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My art journey

I was born on a farm outside Johannesburg and went to school in the countryside of KZN. Being in nature was integral to my life, as was daydreaming.  Art was not offered as a subject at the high school I attended, but creative activity was never far away.  When our class was preparing the massive wall paintings for the Matric Dance, a friend’s brother (an artist) suggested I consider studying art. Although at the time I did not take this suggestion seriously, in retrospect I can see that the urge to create has always been with me. I expressed my creativity in personal journals, school projects, cooking, designing my home and even in the layout of the reports for my environmental projects.

My particular yearning was to paint in watercolour – mainly because I love water.  My husband gave this idea impetus one Christmas with a gift of a watercolour paper pad and some paints. These lay dormant for a few years. I was working at the 2004 Olympic Bid Company when one of my colleagues told me about a new art teacher in Hout Bay where I lived. What a wonderful find. I started lessons with Jane Gray in 1996.  She had an experimental and organic approach to teaching, with the emphasis on working intuitively and allowing for the expression of one’s own individual creativity.  When Jane moved back to the UK, the hunt for a new art teacher began. Again I struck it lucky and through a friend found another brilliant teacher – Debbie Field and I attended lessons at her studio until moving to the Garden Route.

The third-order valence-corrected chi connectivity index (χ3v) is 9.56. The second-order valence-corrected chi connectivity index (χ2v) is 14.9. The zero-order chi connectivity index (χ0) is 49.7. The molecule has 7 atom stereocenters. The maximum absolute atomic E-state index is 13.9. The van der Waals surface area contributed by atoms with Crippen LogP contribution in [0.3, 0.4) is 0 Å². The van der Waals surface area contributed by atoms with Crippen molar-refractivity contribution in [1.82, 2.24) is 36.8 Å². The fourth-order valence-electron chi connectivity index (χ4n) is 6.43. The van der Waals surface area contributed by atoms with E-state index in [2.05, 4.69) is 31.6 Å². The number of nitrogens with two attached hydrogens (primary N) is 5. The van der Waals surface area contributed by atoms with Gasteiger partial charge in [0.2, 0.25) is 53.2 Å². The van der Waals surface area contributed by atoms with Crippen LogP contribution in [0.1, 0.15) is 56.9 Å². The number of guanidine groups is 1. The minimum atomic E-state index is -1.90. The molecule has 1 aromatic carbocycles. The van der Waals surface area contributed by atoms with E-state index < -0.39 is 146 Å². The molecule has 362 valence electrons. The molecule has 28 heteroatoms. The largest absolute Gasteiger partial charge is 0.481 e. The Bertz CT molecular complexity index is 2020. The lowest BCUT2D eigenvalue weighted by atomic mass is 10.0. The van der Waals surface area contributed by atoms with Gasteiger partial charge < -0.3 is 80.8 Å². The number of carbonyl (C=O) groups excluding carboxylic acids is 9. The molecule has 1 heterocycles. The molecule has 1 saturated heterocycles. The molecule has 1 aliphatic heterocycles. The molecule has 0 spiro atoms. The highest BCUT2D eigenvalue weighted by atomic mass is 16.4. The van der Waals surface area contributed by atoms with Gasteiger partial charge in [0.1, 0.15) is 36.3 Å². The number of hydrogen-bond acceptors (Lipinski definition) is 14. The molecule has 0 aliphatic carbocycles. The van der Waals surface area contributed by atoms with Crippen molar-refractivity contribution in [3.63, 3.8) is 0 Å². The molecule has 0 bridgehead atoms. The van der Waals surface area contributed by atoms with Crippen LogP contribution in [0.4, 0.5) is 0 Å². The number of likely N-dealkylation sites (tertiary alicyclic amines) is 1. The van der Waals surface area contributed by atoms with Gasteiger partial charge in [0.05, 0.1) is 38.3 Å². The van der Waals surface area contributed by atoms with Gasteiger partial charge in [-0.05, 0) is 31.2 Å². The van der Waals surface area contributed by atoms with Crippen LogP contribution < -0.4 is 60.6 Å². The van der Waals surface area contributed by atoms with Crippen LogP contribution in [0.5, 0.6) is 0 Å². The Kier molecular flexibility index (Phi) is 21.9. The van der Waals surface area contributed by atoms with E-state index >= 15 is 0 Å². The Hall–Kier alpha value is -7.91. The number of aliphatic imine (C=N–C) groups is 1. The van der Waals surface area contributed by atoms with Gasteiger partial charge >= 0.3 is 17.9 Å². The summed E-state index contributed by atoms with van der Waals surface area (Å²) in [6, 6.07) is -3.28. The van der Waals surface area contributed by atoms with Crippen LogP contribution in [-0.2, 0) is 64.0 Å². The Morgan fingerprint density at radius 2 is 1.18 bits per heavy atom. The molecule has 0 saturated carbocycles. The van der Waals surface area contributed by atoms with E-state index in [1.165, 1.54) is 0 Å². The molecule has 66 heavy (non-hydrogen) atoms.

I have also taken other opportunities to grow and broaden my artistic practice and knowledge. Through fellow artists in the Garden Route, I met Prof Elfriede Dreyer who runs professional development courses for artists through her Contemporary Art Practice (CAP) institute.  I am enrolled with the certificate course with CAP.

The creative journey is invigorating and fulfilling. Most of all, art is a means for me to express my feelings, thoughts, and love for nature – those things that are felt and for which there are no words.  For me, art is about sharing the unseen, the unspoken, the non-verbal.

Front garden

An early work, painted in 1999 called “in the front garden”

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